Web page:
Tuesday, July 16, 2013

Amazon Free Tier expiring? Too cheap for EC2? Need root? Head to Low End Box.

I didn't want to start paying \$12 a month for and EC2 micro instance, so I did some googling and found a link through Low End Box to a company called Reliable Hosting Services offering a virtual server for $3/month. Obviously it doesn't have the same feature set as EC2, but it's good enough for me for now.

Similar offers are available on http://www.lowendbox.com/.

Saturday, July 13, 2013

Different Uses of SUM in SAS

There are at least four different types of SUM I have run across in SAS:

    • The SUM statement, which causes PROC PRINT to display totals for the specified variable
  • In the DATA step
    • The sum statement, which adds a specified expression to an accumulator variable.  The value of the accumulator variable is retained through each iteration of the data step.  The sum statement treats missing values as 0.
    • The + operator.  This adds two numeric values, but if either value is missing the expression will evaluate to missing.
    • The SUM function - this taks the form SUM(val1val2, ...), returning the sum of the values, treating missing values as zero.
In PROC PRINT, SUM variable-name will give you the total value, for example:

PROC PRINT DATA=work.grocery;
  var item;
  sum price;

Obs Item Price
1 Milk 3
2 Tofu 4
3 Bread 5

On the other hand, in a DATA step, you have the sum statement variable+expression.  This initializes the value of variable to 0 and increment by expression in each iteration of the DATA step.

The SUM function and + operator have the same results, except in the case of a missing value.
MyVar = SUM(Var1,Var2); 
MyVar = Var1 + Var2,
 Will produce the same result, unless Var1 or Var2 is a missing value.  If, for example, Var2 is missing, then the SUM function will return the value of VAR1, while the + operator will return the value missing.  This is particularly confusing because the sum statement also uses the + symbol, but the sum statement treats missing values as zeros.

Wednesday, July 10, 2013

Study Strategy for the Base SAS Certification Exam

  • Take the through the end-of-chapter quizzes in the SAS® Certification Prep Guide: Base Programming for SAS® 9, Third Edition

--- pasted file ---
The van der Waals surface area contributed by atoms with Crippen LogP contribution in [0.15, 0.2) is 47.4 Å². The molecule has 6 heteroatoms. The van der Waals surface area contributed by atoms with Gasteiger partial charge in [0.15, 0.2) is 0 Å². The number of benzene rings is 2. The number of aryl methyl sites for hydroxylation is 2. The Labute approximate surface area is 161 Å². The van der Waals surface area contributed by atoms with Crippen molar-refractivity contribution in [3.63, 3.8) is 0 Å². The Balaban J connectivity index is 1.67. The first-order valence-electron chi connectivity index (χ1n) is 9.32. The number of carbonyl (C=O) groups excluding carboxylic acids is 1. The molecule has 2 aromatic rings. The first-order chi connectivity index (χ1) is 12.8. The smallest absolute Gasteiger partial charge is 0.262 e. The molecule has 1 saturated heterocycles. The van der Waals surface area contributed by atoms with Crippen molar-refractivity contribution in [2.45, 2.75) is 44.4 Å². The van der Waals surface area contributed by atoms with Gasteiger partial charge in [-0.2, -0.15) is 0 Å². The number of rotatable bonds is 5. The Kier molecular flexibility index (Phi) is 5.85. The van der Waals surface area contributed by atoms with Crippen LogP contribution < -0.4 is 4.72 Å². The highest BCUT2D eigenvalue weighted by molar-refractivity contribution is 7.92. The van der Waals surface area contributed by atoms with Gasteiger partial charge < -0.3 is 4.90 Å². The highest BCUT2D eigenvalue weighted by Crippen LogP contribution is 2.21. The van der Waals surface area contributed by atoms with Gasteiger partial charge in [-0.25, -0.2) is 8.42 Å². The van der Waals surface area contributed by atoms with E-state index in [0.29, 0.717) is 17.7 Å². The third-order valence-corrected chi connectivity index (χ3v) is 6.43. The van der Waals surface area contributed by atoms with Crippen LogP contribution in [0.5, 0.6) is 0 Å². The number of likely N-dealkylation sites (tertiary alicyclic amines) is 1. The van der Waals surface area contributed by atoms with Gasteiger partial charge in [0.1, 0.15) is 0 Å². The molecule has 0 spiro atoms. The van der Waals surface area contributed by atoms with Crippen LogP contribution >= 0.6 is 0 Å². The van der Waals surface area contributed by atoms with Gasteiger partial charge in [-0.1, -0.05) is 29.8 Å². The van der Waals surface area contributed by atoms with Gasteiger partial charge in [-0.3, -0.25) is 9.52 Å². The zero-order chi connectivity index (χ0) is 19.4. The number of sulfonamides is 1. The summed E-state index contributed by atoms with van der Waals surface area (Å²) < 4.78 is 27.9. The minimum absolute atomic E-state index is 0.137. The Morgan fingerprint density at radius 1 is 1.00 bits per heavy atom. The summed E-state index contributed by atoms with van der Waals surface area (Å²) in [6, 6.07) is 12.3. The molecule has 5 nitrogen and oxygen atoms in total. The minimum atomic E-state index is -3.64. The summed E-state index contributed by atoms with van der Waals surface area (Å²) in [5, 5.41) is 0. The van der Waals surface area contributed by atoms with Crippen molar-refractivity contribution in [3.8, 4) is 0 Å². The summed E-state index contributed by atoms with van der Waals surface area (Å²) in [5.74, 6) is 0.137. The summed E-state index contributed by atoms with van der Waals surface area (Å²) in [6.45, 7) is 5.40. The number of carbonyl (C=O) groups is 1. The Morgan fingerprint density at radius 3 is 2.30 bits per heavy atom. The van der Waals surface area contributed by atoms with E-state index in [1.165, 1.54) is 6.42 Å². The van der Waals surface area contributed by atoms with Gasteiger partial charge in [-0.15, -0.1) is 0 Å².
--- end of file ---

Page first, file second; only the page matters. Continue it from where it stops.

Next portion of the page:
• When to you get a problem wrong, use the explanation or (when necessary) the material in the chapter to create an Anki flashcard.
    • Often, creating a cloze deletion flashcards works well.  For example, the explanation, "Librefs must be 1 to 8 characters long, must begin with a letter or underscore, and can contain only letters, numerals, or underscores. After you assign a libref, you specify it as the first level in the two-level name for a SAS file." can be come "Librefs must be [...] to [...] characters long, must begin with a [...] or [...], and can contain only [...], [...], or [...]."  Doing this will create 7 flashcards, one with each deleted phrase.
    • Other times, basic flashcards work well.  For example, chapter 3 in the certification guide lists a number of common SAS coding mistakes and there associated symptoms.  Each symptom can be the front of a flashcard, and each symptom can be the back of a flashcard.
  • My tendency when coding is to write the first thing that comes into my head, knowing that the syntax will probably be a bit off and that I'll have to fix a few errors before the code will run.  The SAS certification exam requires that I be able to read some code and figure out which snippets have syntax errors, which will run normally, and which will run but have logical errors that will cause incorrect output.  It's a hassle, but if you want to become really proficient with a language I think it's good to have practice looking at lines of code and detecting which will error and which will run properly.